In a 2005 press release, Health and Human Services Secretary Mr. Leavitt expressed commitment to assist states interested in waiving hospice regulations. The federal regulations in place at times prevent families from accessing palliative care services for their children with incurable illness, including hardships for families, by unnecessary admissions to emergency rooms or intensive care units leading to duplicity of medical tests and services.
Additional support is needed from federal legislators to facilitate concurrent reimbursement for integrated palliative care programs would allow for better coordination and continuity of care, reducing emergency room visits, shorten or decrease intensive care unit visits and prevent duplicative tests and exams. It is time to capitalize on the growing momentum to change restrictive Medicaid hospice regulations.
The goal of pediatric palliative care legislation is to ensure adequate palliative care services is rendered to pediatric patients while ensuring that appropriate education for clinicians while encouraging service in this specific practice area in order to meet patient care and service demands. More specifically there are several relatively simple steps to take to improve quality of pediatric palliative care while incorporating this into legislation; defined in (Table 1)
Funding is needed in New York to ensure that every child who is living with a life threatening illness has access to palliative care services, in their communities, surrounded by family and friends. These services would most obviously benefit children and their families. What’s more, hospitals would benefit appropriately as these children would be cared for in their homes within their communities therefore reducing costs and reducing bed shortages in acute care settings.
Providing support for training and education for clinicians in effective communication skills; this would augment all healthcare patient related quality service as well as safety, including but not limited to end-of-life.
Support mandating clinicians in inpatient and outpatient settings to discuss goals of treatment and values and beliefs regarding end-of-life care with patients and their families and document these discussions to allow for transparency and seamless care across all disciplines and providers.
Developing incentive programs to support these aforementioned issues.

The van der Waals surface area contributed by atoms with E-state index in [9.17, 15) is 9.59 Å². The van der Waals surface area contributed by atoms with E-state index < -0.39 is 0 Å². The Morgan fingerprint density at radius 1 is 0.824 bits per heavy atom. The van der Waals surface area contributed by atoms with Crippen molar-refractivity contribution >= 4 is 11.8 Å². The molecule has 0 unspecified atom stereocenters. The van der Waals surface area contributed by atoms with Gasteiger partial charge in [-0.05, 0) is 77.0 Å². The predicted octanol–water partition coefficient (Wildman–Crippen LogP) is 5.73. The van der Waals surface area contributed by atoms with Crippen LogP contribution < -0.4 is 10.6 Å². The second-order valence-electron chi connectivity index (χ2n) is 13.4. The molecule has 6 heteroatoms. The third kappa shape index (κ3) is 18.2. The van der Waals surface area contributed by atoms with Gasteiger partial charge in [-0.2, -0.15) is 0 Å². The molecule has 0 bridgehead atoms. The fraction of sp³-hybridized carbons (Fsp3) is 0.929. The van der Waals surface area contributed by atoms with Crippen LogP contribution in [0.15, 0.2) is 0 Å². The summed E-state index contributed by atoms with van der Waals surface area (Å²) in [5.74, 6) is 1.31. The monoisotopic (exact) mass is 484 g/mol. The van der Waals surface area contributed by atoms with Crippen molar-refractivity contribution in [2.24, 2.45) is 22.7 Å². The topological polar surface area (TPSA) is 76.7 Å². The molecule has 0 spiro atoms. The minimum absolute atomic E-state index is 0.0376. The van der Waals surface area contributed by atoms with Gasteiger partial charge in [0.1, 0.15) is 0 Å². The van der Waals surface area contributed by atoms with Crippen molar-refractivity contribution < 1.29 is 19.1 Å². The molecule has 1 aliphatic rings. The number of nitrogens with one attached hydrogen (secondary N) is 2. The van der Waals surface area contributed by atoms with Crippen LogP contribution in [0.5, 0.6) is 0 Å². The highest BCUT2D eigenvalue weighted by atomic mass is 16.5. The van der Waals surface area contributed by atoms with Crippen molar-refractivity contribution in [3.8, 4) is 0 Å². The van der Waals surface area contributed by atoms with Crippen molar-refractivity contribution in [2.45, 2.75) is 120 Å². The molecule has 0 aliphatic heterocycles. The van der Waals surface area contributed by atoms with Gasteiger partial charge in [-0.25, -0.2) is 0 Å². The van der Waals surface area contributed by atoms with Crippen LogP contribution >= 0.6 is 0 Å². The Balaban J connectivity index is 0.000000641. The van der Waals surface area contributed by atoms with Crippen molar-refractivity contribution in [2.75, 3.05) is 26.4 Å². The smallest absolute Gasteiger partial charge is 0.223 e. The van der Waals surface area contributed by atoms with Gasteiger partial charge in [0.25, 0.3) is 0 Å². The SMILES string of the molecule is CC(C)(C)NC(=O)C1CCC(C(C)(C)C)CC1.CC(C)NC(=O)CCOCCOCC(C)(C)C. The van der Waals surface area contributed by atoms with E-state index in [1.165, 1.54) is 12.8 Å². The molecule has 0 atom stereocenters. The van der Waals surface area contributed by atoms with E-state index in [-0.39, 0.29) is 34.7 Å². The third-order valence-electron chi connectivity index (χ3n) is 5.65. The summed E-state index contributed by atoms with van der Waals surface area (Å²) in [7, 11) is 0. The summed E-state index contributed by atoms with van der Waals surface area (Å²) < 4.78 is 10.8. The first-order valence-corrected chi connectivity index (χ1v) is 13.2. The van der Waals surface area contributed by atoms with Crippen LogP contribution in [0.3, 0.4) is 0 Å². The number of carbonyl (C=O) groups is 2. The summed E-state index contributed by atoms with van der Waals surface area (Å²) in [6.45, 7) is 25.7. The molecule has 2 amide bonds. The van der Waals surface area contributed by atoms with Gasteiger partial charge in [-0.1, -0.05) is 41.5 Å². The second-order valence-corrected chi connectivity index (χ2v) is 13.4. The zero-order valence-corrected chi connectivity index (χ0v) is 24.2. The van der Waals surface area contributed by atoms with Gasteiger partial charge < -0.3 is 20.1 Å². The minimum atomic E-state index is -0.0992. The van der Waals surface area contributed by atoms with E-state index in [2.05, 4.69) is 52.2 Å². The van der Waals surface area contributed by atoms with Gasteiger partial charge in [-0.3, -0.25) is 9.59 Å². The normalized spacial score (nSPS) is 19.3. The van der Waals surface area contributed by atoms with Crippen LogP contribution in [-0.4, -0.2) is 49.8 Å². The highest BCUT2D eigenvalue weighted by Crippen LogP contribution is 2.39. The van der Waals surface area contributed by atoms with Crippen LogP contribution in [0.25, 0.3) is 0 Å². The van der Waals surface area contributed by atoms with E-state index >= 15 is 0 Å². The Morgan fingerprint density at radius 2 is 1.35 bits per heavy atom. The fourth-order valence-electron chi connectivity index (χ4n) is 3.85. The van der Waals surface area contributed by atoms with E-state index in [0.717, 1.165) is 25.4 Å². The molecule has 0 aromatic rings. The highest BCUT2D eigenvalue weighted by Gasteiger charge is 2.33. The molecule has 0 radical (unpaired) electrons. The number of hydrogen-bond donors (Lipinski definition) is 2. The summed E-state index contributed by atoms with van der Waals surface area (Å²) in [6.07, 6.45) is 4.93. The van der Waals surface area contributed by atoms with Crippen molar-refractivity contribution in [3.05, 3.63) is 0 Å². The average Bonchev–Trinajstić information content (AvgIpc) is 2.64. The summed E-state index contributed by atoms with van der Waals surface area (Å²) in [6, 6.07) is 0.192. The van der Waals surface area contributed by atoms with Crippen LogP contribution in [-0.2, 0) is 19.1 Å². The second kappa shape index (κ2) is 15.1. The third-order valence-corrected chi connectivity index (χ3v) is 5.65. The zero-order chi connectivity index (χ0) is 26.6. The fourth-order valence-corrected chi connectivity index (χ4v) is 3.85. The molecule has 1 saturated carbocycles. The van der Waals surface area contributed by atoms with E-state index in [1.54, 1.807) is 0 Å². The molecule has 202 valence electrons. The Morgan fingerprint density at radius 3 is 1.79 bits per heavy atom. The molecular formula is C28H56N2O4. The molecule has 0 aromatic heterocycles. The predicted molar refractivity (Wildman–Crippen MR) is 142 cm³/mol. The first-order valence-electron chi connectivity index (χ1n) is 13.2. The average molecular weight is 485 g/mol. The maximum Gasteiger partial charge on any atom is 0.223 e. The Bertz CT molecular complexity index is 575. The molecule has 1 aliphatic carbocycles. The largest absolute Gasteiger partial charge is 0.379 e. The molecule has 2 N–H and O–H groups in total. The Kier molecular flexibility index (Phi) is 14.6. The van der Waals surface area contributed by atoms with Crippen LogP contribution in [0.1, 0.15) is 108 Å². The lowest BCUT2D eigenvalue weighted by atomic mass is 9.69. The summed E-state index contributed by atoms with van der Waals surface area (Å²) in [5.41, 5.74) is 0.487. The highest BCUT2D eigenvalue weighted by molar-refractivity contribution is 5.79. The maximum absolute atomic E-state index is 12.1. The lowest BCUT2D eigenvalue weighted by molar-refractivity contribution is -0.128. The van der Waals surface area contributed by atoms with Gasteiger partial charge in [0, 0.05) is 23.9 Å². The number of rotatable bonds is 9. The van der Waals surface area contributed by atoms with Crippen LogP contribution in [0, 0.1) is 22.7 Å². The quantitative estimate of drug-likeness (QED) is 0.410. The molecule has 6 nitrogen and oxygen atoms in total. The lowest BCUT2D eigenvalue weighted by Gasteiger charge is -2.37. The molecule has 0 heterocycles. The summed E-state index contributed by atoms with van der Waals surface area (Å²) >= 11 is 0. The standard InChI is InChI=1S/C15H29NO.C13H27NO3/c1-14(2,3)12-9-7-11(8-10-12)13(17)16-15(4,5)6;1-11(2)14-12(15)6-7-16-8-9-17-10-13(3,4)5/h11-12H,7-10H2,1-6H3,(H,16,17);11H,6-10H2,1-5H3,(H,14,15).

Table 1: Steps to improve quality pediatric palliative care.
Recent data published in the Archives of Internal Medicine suggests that when patients and families have earlier and effective communication about end-of-life care, the result is improved quality end-of-life care thus minimizing life sustaining measures that prove to be ineffective and costly . Consequently by improving communication about end-of-life care allows healthcare providers an ability to improve quality of care while reducing costs.
In the late 20th century and into the 21st century, the palliative care movement gained momentum as a patient centered care approach. In 2003, more than 1,025 hospitals had formal palliative care programs and between 2000  and 2005 the number of existing programs grew to 96 percent. With this rapid diffusion of innovation, hospitalbased palliative care programs were beginning to show an impact on clinical and non-clinical outcomes. Unfortunately most of this forward movement has been focused with adult patients and children and their families have been stagnant in their growth of palliative care programs.
The value and evidence based approach of palliative care is synonymous with caring holistically for the patient and their family with a focus on palliation and avoiding all non-essential invasive procedures thus leading to a more patient centric approach that is in alignment with the patient or families goals of care . Palliative care has been shown to improve patient outcomes, quality of life and cost containment and fiscal effectiveness. According to a study by White and Cassel they consistently demonstrated a cost savings of 14-40 percent or more in direct or variable costs per day for the last three to six days of a patients’ admission (2009) . What’s more, a referral of pediatric patients to palliative care programs and its services may decrease admissions to the intensive care unit thereby eliminating the high number of children who die in the acute care setting.The 2003 Institute of Medicine (IOM) report when Children Die: Improving Palliative and End-of-Life Care for Children and their Families  discussed the lack of pediatric palliative care education and training for healthcare providers in both nursing and medicine. This report alludes to the argument of the need for pediatric care and points to the lack of available services. The disclosure of these sobering facts highlights attention to this public health problem and is the first step in this process.